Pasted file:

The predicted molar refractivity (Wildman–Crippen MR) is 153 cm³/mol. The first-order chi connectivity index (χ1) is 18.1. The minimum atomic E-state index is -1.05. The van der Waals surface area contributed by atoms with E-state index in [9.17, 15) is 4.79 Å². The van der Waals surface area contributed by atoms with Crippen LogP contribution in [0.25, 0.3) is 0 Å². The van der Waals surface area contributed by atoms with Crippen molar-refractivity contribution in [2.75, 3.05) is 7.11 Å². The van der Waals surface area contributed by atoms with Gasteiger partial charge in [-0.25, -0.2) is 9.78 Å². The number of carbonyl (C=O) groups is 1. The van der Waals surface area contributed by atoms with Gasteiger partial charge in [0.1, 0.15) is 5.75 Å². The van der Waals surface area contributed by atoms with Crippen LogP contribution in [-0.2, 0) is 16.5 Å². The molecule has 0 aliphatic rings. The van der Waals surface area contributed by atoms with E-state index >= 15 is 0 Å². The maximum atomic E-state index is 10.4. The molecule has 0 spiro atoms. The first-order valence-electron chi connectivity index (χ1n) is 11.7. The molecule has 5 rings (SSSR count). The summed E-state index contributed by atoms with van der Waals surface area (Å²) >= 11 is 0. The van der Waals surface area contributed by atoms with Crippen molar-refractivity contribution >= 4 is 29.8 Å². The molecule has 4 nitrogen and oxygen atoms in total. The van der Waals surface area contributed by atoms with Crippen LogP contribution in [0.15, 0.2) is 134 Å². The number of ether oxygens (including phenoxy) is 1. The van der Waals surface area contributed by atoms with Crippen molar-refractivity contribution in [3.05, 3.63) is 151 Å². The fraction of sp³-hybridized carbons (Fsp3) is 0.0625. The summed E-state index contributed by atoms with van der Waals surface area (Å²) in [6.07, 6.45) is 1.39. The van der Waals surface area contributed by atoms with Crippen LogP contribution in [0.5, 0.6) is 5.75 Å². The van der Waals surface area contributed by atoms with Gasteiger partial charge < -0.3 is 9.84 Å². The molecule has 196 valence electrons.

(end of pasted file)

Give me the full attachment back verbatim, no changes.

The predicted molar refractivity (Wildman–Crippen MR) is 153 cm³/mol. The first-order chi connectivity index (χ1) is 18.1. The minimum atomic E-state index is -1.05. The van der Waals surface area contributed by atoms with E-state index in [9.17, 15) is 4.79 Å². The van der Waals surface area contributed by atoms with Crippen LogP contribution in [0.25, 0.3) is 0 Å². The van der Waals surface area contributed by atoms with Crippen molar-refractivity contribution in [2.75, 3.05) is 7.11 Å². The van der Waals surface area contributed by atoms with Gasteiger partial charge in [-0.25, -0.2) is 9.78 Å². The number of carbonyl (C=O) groups is 1. The van der Waals surface area contributed by atoms with Gasteiger partial charge in [0.1, 0.15) is 5.75 Å². The van der Waals surface area contributed by atoms with Crippen LogP contribution in [-0.2, 0) is 16.5 Å². The molecule has 0 aliphatic rings. The van der Waals surface area contributed by atoms with E-state index >= 15 is 0 Å². The maximum atomic E-state index is 10.4. The molecule has 0 spiro atoms. The first-order valence-electron chi connectivity index (χ1n) is 11.7. The molecule has 5 rings (SSSR count). The summed E-state index contributed by atoms with van der Waals surface area (Å²) >= 11 is 0. The van der Waals surface area contributed by atoms with Crippen molar-refractivity contribution >= 4 is 29.8 Å². The molecule has 4 nitrogen and oxygen atoms in total. The van der Waals surface area contributed by atoms with Crippen LogP contribution in [0.15, 0.2) is 134 Å². The number of ether oxygens (including phenoxy) is 1. The van der Waals surface area contributed by atoms with Crippen molar-refractivity contribution in [3.05, 3.63) is 151 Å². The fraction of sp³-hybridized carbons (Fsp3) is 0.0625. The summed E-state index contributed by atoms with van der Waals surface area (Å²) in [6.07, 6.45) is 1.39. The van der Waals surface area contributed by atoms with Crippen LogP contribution in [0.5, 0.6) is 5.75 Å². The van der Waals surface area contributed by atoms with Gasteiger partial charge < -0.3 is 9.84 Å². The molecule has 196 valence electrons.